Wisconsin Republican Lawmakers Introduce Medical Marijuana Bill

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Two Wisconsin state lawmakers on Dec. 11 introduced a bill that would legalize and regulate cannabis use for medical purposes, colloquially known as "medical marijuana."

The bill, proposed by two Republican legislators, is one of multiple attempts by Wisconsin lawmakers this year to join the 33 states[1] that have legalized medical marijuana.  For instance, in September 2019, three Wisconsin lawmakers introduced a bi-partisan bill that would legalize medical marijuana in Wisconsin.  Governor Tony Evers also attempted to legalize medical marijuana though the state budget.  Thus far, all legalization attempts have failed because of a lack of support from the Republican majority in Madison.

The increase in proposed medical marijuana legislation reflects the substantial public support for legalizing medical marijuana. More than half of Wisconsin's population during the November 2018 elections voted in nonbinding referendums across the five most populous counties to approve of either medical or recreational marijuana or both, according to results posted by the Wisconsin State Journal.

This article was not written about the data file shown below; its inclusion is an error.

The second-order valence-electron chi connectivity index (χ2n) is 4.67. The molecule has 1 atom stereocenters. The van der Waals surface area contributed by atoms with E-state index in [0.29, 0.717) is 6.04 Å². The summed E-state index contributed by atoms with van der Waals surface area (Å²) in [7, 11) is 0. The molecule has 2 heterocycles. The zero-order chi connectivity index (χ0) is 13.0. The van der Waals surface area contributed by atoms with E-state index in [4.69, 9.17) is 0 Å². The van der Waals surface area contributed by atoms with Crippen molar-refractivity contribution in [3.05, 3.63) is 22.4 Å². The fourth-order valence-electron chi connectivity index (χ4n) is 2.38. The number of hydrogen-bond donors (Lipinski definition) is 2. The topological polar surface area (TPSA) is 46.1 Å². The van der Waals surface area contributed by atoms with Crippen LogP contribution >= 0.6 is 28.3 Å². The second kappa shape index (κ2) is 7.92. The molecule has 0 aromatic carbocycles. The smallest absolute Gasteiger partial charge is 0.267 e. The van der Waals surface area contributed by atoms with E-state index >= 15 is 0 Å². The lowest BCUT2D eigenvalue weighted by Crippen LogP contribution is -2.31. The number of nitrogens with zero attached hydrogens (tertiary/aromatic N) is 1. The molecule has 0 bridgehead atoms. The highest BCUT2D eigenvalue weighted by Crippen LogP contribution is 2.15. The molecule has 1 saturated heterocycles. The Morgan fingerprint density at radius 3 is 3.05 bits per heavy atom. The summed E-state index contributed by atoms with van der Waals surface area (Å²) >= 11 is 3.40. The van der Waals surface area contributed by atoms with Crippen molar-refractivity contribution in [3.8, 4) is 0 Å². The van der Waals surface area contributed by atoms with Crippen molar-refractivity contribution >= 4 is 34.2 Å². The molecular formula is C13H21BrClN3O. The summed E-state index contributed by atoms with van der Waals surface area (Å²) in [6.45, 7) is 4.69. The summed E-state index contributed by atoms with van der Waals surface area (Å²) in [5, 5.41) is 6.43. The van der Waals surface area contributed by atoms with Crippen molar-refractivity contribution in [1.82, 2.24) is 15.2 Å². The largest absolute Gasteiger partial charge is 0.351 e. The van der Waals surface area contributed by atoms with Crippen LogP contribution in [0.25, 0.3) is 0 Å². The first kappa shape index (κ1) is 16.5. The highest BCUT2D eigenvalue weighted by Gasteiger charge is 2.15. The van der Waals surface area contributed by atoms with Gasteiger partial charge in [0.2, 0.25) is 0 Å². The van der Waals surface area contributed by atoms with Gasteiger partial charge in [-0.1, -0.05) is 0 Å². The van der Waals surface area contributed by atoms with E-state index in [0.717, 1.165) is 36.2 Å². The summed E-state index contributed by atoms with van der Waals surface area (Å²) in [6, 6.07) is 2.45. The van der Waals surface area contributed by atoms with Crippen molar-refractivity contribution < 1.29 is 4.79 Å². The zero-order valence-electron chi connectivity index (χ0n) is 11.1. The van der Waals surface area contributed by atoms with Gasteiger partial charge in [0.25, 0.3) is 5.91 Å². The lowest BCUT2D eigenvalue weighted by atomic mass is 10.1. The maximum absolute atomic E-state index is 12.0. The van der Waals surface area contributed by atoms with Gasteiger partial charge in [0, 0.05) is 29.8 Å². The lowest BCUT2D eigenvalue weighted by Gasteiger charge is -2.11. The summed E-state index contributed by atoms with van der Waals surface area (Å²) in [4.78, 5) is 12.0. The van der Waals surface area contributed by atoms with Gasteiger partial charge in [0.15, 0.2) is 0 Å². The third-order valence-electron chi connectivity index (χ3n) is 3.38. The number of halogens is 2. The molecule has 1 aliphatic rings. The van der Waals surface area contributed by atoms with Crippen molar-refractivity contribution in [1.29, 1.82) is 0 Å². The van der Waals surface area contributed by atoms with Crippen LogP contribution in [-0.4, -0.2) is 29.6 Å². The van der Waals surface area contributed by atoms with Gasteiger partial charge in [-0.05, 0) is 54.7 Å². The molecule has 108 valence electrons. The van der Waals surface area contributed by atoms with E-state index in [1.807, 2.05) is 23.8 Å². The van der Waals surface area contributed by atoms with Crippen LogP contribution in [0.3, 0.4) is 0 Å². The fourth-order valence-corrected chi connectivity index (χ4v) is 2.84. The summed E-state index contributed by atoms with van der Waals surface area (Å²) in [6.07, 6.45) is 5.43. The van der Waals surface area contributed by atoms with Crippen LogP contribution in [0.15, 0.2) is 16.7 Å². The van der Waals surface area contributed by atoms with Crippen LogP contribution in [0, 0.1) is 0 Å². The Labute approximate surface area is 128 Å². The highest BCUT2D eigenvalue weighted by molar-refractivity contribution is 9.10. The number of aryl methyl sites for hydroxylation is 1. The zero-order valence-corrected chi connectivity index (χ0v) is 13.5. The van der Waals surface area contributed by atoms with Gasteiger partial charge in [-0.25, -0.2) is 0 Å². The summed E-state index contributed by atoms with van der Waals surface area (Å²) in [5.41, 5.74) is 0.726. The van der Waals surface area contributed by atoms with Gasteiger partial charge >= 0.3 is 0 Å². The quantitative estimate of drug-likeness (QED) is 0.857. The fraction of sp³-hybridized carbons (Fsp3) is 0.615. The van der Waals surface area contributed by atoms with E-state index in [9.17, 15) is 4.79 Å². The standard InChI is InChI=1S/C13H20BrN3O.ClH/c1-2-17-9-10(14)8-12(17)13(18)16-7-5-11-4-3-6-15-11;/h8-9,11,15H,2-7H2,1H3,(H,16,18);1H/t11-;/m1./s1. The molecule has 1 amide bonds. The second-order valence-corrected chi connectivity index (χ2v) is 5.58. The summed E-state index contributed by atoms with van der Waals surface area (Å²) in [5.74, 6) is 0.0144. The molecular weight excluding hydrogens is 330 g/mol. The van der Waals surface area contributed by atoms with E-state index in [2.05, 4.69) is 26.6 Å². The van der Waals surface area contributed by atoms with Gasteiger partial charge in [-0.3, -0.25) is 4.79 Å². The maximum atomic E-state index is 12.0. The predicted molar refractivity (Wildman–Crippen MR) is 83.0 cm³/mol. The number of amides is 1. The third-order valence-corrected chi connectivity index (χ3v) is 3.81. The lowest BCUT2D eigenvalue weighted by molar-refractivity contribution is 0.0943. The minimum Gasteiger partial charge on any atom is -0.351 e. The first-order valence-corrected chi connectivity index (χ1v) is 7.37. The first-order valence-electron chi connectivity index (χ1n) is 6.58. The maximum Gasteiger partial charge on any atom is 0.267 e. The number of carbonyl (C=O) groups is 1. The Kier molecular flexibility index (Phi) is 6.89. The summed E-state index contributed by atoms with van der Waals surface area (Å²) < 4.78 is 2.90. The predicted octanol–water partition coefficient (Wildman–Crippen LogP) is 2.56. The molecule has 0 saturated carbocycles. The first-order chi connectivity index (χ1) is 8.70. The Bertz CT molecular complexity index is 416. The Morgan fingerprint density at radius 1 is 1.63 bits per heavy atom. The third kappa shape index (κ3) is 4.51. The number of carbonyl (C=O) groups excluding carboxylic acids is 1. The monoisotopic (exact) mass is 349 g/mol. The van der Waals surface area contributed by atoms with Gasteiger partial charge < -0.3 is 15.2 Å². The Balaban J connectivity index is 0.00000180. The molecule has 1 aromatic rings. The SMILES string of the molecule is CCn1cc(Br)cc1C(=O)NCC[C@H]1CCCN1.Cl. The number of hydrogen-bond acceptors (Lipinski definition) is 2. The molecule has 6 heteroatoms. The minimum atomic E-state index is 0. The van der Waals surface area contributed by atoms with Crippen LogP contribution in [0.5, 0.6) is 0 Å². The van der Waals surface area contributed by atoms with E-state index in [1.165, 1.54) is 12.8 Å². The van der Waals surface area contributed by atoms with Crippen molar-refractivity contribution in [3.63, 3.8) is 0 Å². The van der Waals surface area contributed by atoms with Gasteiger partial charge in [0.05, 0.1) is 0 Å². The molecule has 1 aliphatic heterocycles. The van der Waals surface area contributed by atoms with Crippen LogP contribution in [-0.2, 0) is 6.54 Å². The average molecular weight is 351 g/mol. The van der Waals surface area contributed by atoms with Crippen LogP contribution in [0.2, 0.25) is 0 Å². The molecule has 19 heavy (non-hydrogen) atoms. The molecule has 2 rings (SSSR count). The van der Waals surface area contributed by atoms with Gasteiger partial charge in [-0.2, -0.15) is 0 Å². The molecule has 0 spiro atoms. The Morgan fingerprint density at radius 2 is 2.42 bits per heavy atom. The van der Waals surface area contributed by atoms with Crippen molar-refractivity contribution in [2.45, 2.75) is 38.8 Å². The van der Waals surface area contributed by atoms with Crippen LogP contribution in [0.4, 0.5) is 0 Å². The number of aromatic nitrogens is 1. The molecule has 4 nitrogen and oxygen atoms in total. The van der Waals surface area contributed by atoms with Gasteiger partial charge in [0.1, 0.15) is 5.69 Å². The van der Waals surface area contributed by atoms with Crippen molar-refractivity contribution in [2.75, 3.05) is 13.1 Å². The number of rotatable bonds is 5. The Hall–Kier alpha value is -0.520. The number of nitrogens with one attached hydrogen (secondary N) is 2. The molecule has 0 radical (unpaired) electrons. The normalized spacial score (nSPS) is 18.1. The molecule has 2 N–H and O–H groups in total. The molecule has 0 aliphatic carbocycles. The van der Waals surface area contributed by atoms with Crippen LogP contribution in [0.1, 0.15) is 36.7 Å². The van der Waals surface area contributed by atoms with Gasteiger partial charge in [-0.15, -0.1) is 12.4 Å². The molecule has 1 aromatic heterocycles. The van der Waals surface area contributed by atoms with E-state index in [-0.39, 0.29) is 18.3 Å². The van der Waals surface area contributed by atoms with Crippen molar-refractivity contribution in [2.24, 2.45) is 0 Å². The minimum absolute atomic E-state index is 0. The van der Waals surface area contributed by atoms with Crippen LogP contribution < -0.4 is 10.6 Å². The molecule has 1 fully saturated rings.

A few months later, support had not waned. In April 2019, a Marquette University poll found that 83% of registered voters in Wisconsin support "the use of marijuana for medical purposes with doctor's prescription." The majority of those polled also supported the legalization of recreational cannabis.

Like its predecessors, the recent medical marijuana bill is unlikely to succeed. Wisconsin Republication leadership, including Senate Majority Leader Scott Fitzgerald, has publicly opposed the bill. And while Assembly Speaker Robin Vos has suggested he may be open to a more limited medical marijuana regulatory scheme, Speaker Vos also indicated the Republican-sponsored bill likely will not pass.

Questions about how medical marijuana legalization could affect your business?  Contact Shannon Toole or any attorney in Reinhart’s Cannabis Law group.

[1] This does not include the states—including Wisconsin—that have legalized low tetrahydrocannabinol (TCH)/high cannabidiol (CBD) products.


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